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The global fashion business journal

Jul 19, 20247:56pm

H&M, profitability put to test since its best performance since 2015

The group, which will present its annual results next Thursday, will has been facing a decline in its benefits for three consecutive years.

Jan 27, 2020 — 8:57am
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H&M, profitability put to test since its best performance since 2015



H&M may have won the battle but it has yet to win the war. This Thursday, the Swedish giant will present its 2019 annual report after a 2018 in which it almost lost the silver medal against Fast Retailing. According to advanced sales data, the company saved last year with its best growth yet, since 2015. However, it remains to be seen how Achilles’ heel, profitability, will perform.  


The group ended 2019 (ended November 30) with a revenue of 232,765 million Swedish kronor (24.3 billion dollars), 10.6% more than the previous year. This is its first double-digit increase in four years, after increases of 6.3% in 2016, 4% in 2017 and 5.2% in 2018.

Consequently, the company has started to reap the benefits of its transformation plan, which began two years ago, the plan involved closures and opening of chains, testing of new store formats, rental, and second hand formats. In addition, the group has rearranged its network of stores with 335 openings and 160 closures in 2019.





However, the company has a pending battle. The company has been shrinking its profit every year for the past three years, after hitting a limit in 2015 with a net result of 20,898 million crowns (2.2 billion dollars).


Since then, the profit of the group has been decreasing with 10.8% in 2016, 13.2% in 2017 and 21.8% in 2018. That said, this trends seems to have begun to back-pedal: in the third quarter of 2019, H&M increased its profit by 24.5%, the first increase since the second quarter of 2017.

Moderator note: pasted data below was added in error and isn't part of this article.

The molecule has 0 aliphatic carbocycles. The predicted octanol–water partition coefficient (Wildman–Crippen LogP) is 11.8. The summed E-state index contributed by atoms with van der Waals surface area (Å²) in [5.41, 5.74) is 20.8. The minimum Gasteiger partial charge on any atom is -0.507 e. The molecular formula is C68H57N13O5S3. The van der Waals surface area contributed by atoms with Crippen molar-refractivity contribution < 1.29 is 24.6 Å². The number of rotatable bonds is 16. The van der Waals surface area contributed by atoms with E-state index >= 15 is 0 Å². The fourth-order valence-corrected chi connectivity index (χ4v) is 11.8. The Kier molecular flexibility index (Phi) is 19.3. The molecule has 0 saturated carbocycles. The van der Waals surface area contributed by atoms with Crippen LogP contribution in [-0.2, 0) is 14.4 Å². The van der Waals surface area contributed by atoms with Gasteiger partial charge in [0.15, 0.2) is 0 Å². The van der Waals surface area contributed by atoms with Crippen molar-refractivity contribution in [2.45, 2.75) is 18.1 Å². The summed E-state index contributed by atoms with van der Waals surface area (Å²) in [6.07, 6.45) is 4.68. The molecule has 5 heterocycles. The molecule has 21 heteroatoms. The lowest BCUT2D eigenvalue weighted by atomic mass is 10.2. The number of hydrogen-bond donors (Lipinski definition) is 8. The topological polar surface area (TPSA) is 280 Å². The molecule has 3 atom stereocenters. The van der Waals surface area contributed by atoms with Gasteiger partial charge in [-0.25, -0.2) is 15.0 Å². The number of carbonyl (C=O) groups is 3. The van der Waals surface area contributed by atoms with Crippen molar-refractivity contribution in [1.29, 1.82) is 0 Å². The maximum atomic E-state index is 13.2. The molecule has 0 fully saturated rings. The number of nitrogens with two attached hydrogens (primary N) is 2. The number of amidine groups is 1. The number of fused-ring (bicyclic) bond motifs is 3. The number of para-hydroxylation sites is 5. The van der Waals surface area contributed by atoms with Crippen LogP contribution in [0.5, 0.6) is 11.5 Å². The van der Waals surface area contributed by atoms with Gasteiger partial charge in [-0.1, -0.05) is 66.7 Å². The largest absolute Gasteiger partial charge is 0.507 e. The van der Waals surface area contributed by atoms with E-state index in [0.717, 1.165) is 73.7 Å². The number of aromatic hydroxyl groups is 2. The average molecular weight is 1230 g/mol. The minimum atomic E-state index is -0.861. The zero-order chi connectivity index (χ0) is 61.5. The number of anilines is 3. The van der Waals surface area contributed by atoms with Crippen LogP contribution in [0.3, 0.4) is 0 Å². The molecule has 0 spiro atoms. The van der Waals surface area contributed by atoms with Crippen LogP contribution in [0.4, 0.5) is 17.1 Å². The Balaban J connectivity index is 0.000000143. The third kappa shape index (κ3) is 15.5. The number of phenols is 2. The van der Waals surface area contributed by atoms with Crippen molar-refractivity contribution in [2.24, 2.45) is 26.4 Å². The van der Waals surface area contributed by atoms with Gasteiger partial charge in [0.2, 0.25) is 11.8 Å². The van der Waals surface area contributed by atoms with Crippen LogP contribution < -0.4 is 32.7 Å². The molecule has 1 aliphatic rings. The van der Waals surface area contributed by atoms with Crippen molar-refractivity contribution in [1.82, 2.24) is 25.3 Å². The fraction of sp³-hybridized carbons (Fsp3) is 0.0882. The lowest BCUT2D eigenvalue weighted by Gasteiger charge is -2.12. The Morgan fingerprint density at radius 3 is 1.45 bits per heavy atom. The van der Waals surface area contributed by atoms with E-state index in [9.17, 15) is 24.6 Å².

As a result, to end the year with this upward indicator, it would have been enough to have earned 3 billion Swedish kronor (360 million dollars) in the last quarter, 3.44% less than what was recorded in the same period of the previous year, which results as feasible.



The group’s margin, which has been declining since 2010, could also recover in 2019. The company has passed a decade from having 62.9% of margin to just 52.7% at the end of 2018. In the 2019 results, symptoms of a slight recover can already be noticed: the indicator rose 0.1 points in the first quarter and 0.5 points in the third, the first ascents since the first quarter of 2017.


The group currently operates with the H&M, Cos, Weekday, Monki, H&M Home, & Other Stories, Arket, and Afound chains, which totaled 4,968 stores in 73 markets at the end of 2018. To end the year with an upward profit, it would have sufficed not to have reduced it by more than 3.4% in the fourth quarter.


Battle for the podium

In 2018, the battle for the fashion giant was tighter than ever. Fast retailing, which in 2017 surpassed Gap by revenue, outranked H&M for a few weeks thanks to exchange rates.

However, everything indicates that this year, the Swedish group will continue the second place. Fast Retailing ended the fiscal year of 2019 (ended in August) with a revenue of 2 trillion yen (21 billion dollars), below the 232 billion crowns (24.4 billion dollars) of H&M, and its plans to surpass the revenue of 2.4 trillion yen (22 billion dollars) in 2020 is still below what the Swedish group reaches today.


From the top to bottom there is still a gap of more than 4 billion dollars: at the head, Inditex, with a revenue of 26.1 million euros (29.1 billion dollars), and at bottom, Gaps which reaches sales of 16.1 million dollars (15.1 billion euros).

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